Page 1768 - Week 06 - Wednesday, 8 May 2013

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role and significance of Canberra in the life of our nation. We support the commonwealth government maintaining the number of public service jobs in Canberra.

I think that we all know the importance of the federal public service to the economic and social fabric of the city. And as much as we might all talk about the need to diversify the Canberra economy and our various views on that, the bottom line is that this is still a town that relies heavily on the fortunes of the commonwealth public service for its economic prosperity.

My part (2)(c), “keeping Canberra as the central location of Commonwealth Government departments and agencies”, again is a principle that I believe all of us in the ACT Assembly would support, one that acknowledges the strategic values of having government in a single place, with those obvious exceptions where there is a geographically specific reason to put an agency outside the national capital. So I think it is a way forward in this debate.

I of course find myself in that position that is going to happen so often over the remaining 3½ years of this term where I have to endeavour to find some way between the two clashing arguments across the chamber. So I will be moving my amendments once we have dealt with Mr Hanson’s as a way of perhaps focusing on the principles of the matter and allowing the disputed facts to continue to be debated through the media and at other times, as I am sure they will be.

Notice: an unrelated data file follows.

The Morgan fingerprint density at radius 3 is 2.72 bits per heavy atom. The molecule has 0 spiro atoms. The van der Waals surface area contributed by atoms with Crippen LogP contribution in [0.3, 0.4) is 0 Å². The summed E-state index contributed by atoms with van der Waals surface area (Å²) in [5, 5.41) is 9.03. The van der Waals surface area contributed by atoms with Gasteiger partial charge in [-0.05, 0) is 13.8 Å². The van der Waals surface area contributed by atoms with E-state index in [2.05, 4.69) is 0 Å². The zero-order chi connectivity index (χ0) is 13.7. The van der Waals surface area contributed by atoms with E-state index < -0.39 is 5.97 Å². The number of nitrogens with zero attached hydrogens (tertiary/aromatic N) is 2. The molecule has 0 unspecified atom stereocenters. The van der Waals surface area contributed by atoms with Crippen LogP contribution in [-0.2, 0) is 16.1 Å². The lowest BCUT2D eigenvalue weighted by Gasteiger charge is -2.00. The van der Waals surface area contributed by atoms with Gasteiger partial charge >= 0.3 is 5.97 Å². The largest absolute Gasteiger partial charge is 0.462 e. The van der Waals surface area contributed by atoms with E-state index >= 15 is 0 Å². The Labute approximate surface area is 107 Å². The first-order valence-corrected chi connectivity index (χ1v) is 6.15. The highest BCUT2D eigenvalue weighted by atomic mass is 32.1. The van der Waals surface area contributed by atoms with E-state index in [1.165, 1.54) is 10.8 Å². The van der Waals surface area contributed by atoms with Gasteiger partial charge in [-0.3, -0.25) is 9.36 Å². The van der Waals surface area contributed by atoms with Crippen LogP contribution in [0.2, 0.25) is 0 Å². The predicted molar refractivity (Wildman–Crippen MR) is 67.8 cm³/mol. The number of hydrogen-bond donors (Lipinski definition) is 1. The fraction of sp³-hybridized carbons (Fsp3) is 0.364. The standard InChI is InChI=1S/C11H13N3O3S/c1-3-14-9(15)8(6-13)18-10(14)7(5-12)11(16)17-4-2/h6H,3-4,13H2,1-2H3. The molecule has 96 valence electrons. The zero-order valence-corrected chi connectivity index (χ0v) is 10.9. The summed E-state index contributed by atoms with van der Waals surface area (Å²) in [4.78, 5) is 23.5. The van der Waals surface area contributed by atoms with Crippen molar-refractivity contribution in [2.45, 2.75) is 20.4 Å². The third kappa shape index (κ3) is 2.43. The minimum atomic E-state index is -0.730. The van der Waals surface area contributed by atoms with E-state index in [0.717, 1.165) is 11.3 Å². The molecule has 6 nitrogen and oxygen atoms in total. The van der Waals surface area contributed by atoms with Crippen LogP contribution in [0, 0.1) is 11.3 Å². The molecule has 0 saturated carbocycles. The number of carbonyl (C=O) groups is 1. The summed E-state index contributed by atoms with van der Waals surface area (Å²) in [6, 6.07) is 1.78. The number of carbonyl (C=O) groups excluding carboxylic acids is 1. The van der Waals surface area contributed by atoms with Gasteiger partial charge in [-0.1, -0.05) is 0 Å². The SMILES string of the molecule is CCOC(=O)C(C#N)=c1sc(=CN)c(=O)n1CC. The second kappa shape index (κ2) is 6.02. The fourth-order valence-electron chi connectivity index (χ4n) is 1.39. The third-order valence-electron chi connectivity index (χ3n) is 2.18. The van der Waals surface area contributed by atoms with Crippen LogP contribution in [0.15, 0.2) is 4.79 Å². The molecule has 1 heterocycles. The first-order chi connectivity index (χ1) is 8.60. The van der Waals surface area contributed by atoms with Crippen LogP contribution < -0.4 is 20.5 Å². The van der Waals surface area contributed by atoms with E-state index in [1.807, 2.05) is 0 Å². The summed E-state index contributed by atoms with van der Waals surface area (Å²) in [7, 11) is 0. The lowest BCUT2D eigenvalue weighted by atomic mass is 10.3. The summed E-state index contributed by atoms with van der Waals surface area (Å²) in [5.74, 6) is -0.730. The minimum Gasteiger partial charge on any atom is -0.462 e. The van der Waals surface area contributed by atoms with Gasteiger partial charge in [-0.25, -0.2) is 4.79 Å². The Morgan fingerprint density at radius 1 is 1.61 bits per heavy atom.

MR GENTLEMAN (Brindabella) (5.17): I rise today to congratulate Dr Bourke on his motion. I support the motion and will not be supporting Mr Hanson’s amendment. I rise as a direct witness of the slash and burn tactics employed by the Howard Liberal government in 1996-97. I saw the effects of the savage cuts by the Howard government. I worked for the APS at the time and I saw firsthand the terrible impact of these cuts. I saw the departure lounge for the Department of Administrative Services set up at the Government Printing Office. Later I witnessed what was known as death by PowerPoint at defence, where hundreds of public servants were taken into the new conference room at Building R1 where a PowerPoint was displayed showing around 280 job positions on the first slide and on the second slide about 110. If your job number was not on the second slide, you were no longer employed. Then there were the COMCAR interviews, where you were invited in as one of about 110 permanent COMCAR drivers. You were sat down, you were read three lines from a script, and then you were asked to leave without a job, but you were provided with a cab fare home.

I quote my federal parliamentary colleagues Senator Lundy, Dr Leigh and Ms Brodtmann, who, in a joint press release, stated that in 1996-97 federal ongoing staffing levels decreased by 8.1 per cent or approximately 3,000 persons in the ACT. And that was just the beginning. The Canberra Times on 3 April this year showed that between 1996 and 2000 the Howard Liberal government cut about 32,000 jobs from the APS. The impact of 20,000 immediate job cuts flagged by Tony Abbott would be far greater, and this is just the beginning.

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